Don’t stop believin’ (in God)

Kaitlyn Olivier, Staff Writer

“I pledge allegiance to the flag of the United States of America, and to the republic for which it stands, one nation indivisible, with liberty and justice for all.”

Wait a minute, that doesn’t sound right. What happened to God?

Congress inserted “under God” to the Pledge of Allegiance in 1954, a year of political upheaval to say the least. Few issues in American life create a larger controversy than the topic of religious influence on our public school system. After all, our country was partially built upon the pillars of the Christian faith. We saw the birth of our government emerge from the principles of Christianity. Whether we choose to practice this religion is our own prerogative, but there’s no need to entirely remove Christian belief from our nation’s public schools. As long as no one is coerced to participate, students should feel free to pray, silently or even in a group, in the comfort and safety of their school environment.

Our own Pledge of Allegiance states we are “one nation, under God” – to sweep religion right out from under the feet of America’s future leaders is simply a disservice to those truly devoted to the values of their country.

This is not to say Christianity is the only religion to be encouraged. According to Americans United, “the United States has changed since its founding in 1787. A nation that was once relatively religiously homogeneous has become one of the most pluralistic and diverse on the face of the globe. Scholars count over 2,000 different denominations and traditions in our country.” (Americans United) As a nation open to the many religious affiliations across the world, we should not be one to remove from our students the belief system upon which our country was founded.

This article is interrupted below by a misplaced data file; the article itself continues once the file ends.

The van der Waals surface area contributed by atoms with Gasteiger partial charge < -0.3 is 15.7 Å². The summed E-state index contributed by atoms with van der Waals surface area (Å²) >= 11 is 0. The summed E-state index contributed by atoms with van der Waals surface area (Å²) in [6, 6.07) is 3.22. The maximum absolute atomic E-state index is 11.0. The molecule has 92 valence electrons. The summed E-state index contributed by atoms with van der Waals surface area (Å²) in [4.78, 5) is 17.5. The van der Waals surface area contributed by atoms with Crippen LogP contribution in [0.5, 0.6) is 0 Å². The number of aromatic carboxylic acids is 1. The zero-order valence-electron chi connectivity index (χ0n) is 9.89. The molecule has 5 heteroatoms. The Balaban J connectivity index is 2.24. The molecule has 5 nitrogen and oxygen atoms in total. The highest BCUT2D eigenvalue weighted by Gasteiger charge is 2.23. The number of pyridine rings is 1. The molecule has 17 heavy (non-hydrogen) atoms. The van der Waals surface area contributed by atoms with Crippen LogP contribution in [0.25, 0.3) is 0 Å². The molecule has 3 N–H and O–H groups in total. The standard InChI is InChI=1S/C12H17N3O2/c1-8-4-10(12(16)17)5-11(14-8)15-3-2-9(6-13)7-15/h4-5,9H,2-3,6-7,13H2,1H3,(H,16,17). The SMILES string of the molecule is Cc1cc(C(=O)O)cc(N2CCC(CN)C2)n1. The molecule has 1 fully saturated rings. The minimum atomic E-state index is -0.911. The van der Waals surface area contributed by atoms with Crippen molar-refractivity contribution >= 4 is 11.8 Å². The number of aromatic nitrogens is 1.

Many would argue that conflicting beliefs raise barriers between followers of different religions. I’d like to argue the opposite. What people may fail to realize is that, independent of which religious background we come from, we are all connected by one virtue present in every religion, and that virtue is faith. Faith is all-encompassing and what truly brings us together. Our fault in acknowledging others of a different belief system is the real wall that stands between us, not our gods of opposing religions.

Today, children have the freedom to express their beliefs in public, however, courts have declared government-fostered prayer unconstitutional. But why should we take God out of the public school system if He was already there to begin with? If Christianity was instrumental in shaping our earliest form of government, then why is our government against the combination of Church and State?

The bottom line is this: religion is faith, and faith is something we all can use a little more of. Without faith, there is no hope. Differences aside, religion provides hope for all of humanity.

Let children continue to openly worship, and for the love of God, do not remove religion.